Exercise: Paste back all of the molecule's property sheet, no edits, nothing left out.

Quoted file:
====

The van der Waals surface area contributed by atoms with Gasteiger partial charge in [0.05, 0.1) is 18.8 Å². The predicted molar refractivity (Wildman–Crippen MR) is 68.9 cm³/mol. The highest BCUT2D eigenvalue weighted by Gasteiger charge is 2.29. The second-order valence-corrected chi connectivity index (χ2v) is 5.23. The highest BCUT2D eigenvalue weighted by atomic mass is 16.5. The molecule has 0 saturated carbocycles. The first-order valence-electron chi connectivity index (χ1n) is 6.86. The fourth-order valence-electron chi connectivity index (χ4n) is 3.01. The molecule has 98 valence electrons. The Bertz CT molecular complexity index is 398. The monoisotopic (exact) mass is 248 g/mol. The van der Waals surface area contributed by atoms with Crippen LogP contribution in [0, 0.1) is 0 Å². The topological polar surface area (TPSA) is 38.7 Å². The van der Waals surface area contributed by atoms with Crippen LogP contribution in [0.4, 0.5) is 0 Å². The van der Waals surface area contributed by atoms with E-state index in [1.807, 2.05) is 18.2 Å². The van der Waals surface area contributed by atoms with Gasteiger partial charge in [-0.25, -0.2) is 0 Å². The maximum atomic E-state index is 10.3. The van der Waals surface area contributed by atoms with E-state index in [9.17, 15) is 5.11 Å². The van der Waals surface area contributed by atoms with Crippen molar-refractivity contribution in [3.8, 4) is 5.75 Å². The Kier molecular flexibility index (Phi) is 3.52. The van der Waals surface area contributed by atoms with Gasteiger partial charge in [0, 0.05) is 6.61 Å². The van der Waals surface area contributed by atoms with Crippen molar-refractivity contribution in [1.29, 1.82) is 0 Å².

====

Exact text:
The van der Waals surface area contributed by atoms with Gasteiger partial charge in [0.05, 0.1) is 18.8 Å². The predicted molar refractivity (Wildman–Crippen MR) is 68.9 cm³/mol. The highest BCUT2D eigenvalue weighted by Gasteiger charge is 2.29. The second-order valence-corrected chi connectivity index (χ2v) is 5.23. The highest BCUT2D eigenvalue weighted by atomic mass is 16.5. The molecule has 0 saturated carbocycles. The first-order valence-electron chi connectivity index (χ1n) is 6.86. The fourth-order valence-electron chi connectivity index (χ4n) is 3.01. The molecule has 98 valence electrons. The Bertz CT molecular complexity index is 398. The monoisotopic (exact) mass is 248 g/mol. The van der Waals surface area contributed by atoms with Crippen LogP contribution in [0, 0.1) is 0 Å². The topological polar surface area (TPSA) is 38.7 Å². The van der Waals surface area contributed by atoms with Crippen LogP contribution in [0.4, 0.5) is 0 Å². The van der Waals surface area contributed by atoms with E-state index in [1.807, 2.05) is 18.2 Å². The van der Waals surface area contributed by atoms with Gasteiger partial charge in [-0.25, -0.2) is 0 Å². The maximum atomic E-state index is 10.3. The van der Waals surface area contributed by atoms with E-state index in [9.17, 15) is 5.11 Å². The van der Waals surface area contributed by atoms with Crippen molar-refractivity contribution in [3.8, 4) is 5.75 Å². The Kier molecular flexibility index (Phi) is 3.52. The van der Waals surface area contributed by atoms with Gasteiger partial charge in [0, 0.05) is 6.61 Å². The van der Waals surface area contributed by atoms with Crippen molar-refractivity contribution in [1.29, 1.82) is 0 Å².